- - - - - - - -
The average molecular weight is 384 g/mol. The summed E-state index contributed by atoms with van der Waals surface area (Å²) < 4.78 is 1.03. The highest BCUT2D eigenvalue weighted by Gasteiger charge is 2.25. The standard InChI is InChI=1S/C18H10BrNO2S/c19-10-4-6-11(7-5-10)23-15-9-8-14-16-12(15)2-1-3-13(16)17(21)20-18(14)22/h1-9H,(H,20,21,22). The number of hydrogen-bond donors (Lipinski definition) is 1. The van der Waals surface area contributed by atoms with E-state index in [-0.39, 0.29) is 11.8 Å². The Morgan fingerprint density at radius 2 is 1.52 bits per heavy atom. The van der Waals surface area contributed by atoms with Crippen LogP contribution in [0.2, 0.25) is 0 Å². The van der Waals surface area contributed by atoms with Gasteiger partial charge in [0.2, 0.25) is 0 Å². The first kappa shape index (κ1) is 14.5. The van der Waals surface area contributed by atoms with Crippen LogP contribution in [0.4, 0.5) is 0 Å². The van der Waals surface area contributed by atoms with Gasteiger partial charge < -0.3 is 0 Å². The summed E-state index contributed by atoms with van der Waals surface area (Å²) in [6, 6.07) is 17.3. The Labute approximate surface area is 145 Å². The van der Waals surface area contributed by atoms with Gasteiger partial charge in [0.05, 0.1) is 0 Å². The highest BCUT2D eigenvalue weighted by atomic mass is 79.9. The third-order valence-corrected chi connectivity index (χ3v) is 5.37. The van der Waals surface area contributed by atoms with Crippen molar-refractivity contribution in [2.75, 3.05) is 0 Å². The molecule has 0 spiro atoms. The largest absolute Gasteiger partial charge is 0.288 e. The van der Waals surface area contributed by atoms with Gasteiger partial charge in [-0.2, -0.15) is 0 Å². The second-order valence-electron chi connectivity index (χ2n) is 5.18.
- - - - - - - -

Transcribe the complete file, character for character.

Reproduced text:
The average molecular weight is 384 g/mol. The summed E-state index contributed by atoms with van der Waals surface area (Å²) < 4.78 is 1.03. The highest BCUT2D eigenvalue weighted by Gasteiger charge is 2.25. The standard InChI is InChI=1S/C18H10BrNO2S/c19-10-4-6-11(7-5-10)23-15-9-8-14-16-12(15)2-1-3-13(16)17(21)20-18(14)22/h1-9H,(H,20,21,22). The number of hydrogen-bond donors (Lipinski definition) is 1. The van der Waals surface area contributed by atoms with E-state index in [-0.39, 0.29) is 11.8 Å². The Morgan fingerprint density at radius 2 is 1.52 bits per heavy atom. The van der Waals surface area contributed by atoms with Crippen LogP contribution in [0.2, 0.25) is 0 Å². The van der Waals surface area contributed by atoms with Gasteiger partial charge in [0.2, 0.25) is 0 Å². The first kappa shape index (κ1) is 14.5. The van der Waals surface area contributed by atoms with Crippen LogP contribution in [0.4, 0.5) is 0 Å². The van der Waals surface area contributed by atoms with Gasteiger partial charge < -0.3 is 0 Å². The summed E-state index contributed by atoms with van der Waals surface area (Å²) in [6, 6.07) is 17.3. The Labute approximate surface area is 145 Å². The van der Waals surface area contributed by atoms with Gasteiger partial charge in [0.05, 0.1) is 0 Å². The highest BCUT2D eigenvalue weighted by atomic mass is 79.9. The third-order valence-corrected chi connectivity index (χ3v) is 5.37. The van der Waals surface area contributed by atoms with Crippen molar-refractivity contribution in [2.75, 3.05) is 0 Å². The molecule has 0 spiro atoms. The largest absolute Gasteiger partial charge is 0.288 e. The van der Waals surface area contributed by atoms with Gasteiger partial charge in [-0.2, -0.15) is 0 Å². The second-order valence-electron chi connectivity index (χ2n) is 5.18.